If I change the page to call processList.updateThreadInfo(), it does the asyncRequest correctly ONCE, then into the refreshThreads (which executes the setInterval), and then it starts breaking again.

So it looks like the setInterval is messing up the "this" scope again...any ideas for a better way to implement a polling service?

Thanks.
groovecoder (15) [Avatar] Offline
#8
Re: same problem with setInterval?
UPDATE:

I've confirmed that setInterval is indeed breaking the "this" context, so I tried some ideas from the ydn-javascript group...

First I tried:
var self = this;
setInterval(function(){self.updateThreadInfo();}, this.refreshInterval*1000);

Which worked, but created a closure so I obviously can't use it (?)

I also tried:
setInterval(this.updateThreadInfo, this.refreshInterval*1000, this.pCallback);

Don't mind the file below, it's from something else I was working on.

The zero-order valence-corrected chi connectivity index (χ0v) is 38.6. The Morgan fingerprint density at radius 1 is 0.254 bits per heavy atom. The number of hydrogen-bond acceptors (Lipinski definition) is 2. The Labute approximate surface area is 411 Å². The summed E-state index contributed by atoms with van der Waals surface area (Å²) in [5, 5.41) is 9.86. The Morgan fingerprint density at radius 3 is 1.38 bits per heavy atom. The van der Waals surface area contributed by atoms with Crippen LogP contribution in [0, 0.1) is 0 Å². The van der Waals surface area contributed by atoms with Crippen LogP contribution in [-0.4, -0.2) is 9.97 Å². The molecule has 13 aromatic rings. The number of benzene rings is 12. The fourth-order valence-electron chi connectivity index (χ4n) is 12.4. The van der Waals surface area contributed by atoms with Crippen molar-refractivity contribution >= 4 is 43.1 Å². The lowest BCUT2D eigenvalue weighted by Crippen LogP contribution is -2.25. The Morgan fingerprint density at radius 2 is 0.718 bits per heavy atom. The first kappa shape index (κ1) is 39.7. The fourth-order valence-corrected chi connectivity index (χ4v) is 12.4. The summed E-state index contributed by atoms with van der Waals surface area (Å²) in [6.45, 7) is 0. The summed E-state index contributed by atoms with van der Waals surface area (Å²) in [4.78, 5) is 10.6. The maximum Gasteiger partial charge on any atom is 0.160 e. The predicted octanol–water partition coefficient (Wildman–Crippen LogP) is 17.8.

Which also worked, but caused another closure.

I also tried:
setInterval(ProcessList.updateThreadInfo, ProcessList.refreshInterval*1000);
error:
"useless setInterval call (missing quotes around argument?"

so I tried:
setInterval(ProcessList.updateThreadInfo(),ProcessList.refreshInterval*1000);
and
setInterval("ProcessList.updateThreadInfo()",ProcessList.refreshInterval*1000);
error:
"ProcessList.updateThreadInfo is not a function"

And finally, I tried using a helper function...

mySetTimeout = function(func, delay){
var context = window, argsStart = 2;
if(typeof func == ‘Function’ || typeof func == ‘function’){
context = func;
func = delay;
delay = arguments[2];
argsStart++;
}

if(typeof func == ‘String’ || typeof func == ‘string’){
func = context[func];
}

var args = [];
for (var i = argsStart; i < arguments.length; i++) {
args.push(arguments[i]);
}
return setTimeout(function () { func.apply(context, args); }, delay);
}

and then:

mySetTimeout(this, this.updateThreadInfo, this.refreshInterval*1000);
which gave:
"func.call is not a function (mySetTimeout.js line 25)"
which occurs on the last return line of the mySetTimeout function.

function.call() and function.apply() are only available as of JS 1.3 ... do today's browsers support JS 1.3 ? Why isn't the call function recognized?